1 - 4) Nobody that I know of has ever had an issue with their hot water system, plumbing, or anything else water related. My anodes in the past just had regular wear. My relatives and their friends looked normal from when I contacted them over the weekend. Since a lot of campers there are regulars who come annually (or even more, my relatives go two times a year most years) and there are some pretty nice rigs there I have to think they wouldnt All be doing something that would cause massive damage to their systems.

I saw that the water temp could be an issue. Our current system (we had the identical heater in our Salem) gets the water hot enough that when we hook up our hose with a metal sprayer attached, the metal gets hot enough you need to use a towel to hold it. It is also hot enough that when we fill our wash buckets you cant leave your hand in the water for more than several seconds. I think that is way too hot, but as I stated before I dont know how hot these run. Our Salem was pretty hot as well but I swear this one is hotter. We normally run it on electric and propane both, but only when needed. We have it off otherwise.

I am still calling the dealer in the morning to go over this and email him my photos. I would still like to hear ideas if there are more out there. I will update what I hear back from the dealer.
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Old 10-28-2012, 07:21 PM   #18
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Here is my rod. Brought my 2013 5er home july 24th, and pulled the annode out this past Friday and was surprized to see it ate up this bad. We only camped at lakes around here in Oklahoma for 16 nights, but we didnt drain the h2o heater till winterization.

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Old 10-28-2012, 08:12 PM   #19
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I am still calling the dealer in the morning to go over this and email him my photos. I would still like to hear ideas if there are more out there. I will update what I hear back from the dealer.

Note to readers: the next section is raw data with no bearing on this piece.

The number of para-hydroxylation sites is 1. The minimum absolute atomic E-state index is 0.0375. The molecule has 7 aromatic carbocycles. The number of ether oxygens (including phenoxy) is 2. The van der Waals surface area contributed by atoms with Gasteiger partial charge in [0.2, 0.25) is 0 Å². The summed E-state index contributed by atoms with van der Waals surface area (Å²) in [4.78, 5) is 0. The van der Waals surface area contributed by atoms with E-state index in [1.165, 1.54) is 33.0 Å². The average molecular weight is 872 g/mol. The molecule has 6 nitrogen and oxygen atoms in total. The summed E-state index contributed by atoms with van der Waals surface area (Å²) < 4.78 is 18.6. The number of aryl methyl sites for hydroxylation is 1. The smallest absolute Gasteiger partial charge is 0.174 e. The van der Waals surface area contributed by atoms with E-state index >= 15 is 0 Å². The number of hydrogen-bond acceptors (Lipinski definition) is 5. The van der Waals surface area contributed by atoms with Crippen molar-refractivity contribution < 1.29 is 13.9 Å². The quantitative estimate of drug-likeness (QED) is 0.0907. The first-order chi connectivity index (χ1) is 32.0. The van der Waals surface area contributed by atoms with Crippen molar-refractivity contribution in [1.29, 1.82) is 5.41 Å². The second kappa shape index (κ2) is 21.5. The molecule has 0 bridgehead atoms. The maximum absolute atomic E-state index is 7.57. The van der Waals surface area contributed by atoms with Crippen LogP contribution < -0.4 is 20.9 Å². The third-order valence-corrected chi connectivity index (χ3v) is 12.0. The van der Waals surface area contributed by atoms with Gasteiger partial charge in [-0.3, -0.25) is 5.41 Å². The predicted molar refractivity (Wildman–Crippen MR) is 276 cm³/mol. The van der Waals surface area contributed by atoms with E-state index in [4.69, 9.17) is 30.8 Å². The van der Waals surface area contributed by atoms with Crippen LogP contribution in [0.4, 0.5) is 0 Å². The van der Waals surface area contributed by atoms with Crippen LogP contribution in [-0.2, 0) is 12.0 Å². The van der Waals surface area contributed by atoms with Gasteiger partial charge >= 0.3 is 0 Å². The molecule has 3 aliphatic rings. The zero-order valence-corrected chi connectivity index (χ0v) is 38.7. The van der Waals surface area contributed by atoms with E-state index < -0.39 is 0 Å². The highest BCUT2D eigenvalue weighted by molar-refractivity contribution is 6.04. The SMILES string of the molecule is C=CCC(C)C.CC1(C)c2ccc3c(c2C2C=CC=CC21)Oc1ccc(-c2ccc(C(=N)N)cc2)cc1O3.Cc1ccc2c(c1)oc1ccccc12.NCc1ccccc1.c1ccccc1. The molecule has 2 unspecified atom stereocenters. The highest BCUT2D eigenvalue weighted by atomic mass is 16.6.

Must agree with you, 99% of the water system is plastic piping and valves. Worst can happen is you consume sacrificial anode rods and maybe later on will cause the steel tank to pit and deteriorate. New they are epoxy coated. Thats the need for the anode, it protects the steel if and when the epoxy begins to fail. The thermostats for Suburban are available in 120, 130 and 140F for both the gas and electric sides. Having lost one already (1 year) they are very flimsy. The next temp protection is the trip 180 and the relief valve 195 I believe. IE its a specific not general cause.
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Old 10-28-2012, 10:48 PM   #20
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Here is some information on anode rods.

If you are posting for vindication of your opinion that something is wrong with your water heater, I think you will find very few here who will agree with you.

The water you are introducing to your system is ruining your plumbing to include your water heater in my opinion. What is happening to your heater is also happening inside your valves and flush valve in your toilet.

Best of luck but I would buy a small water softener unit to pre-treat your water prior to bringing it into your camper (similar to On The Go - Portable Water Softener)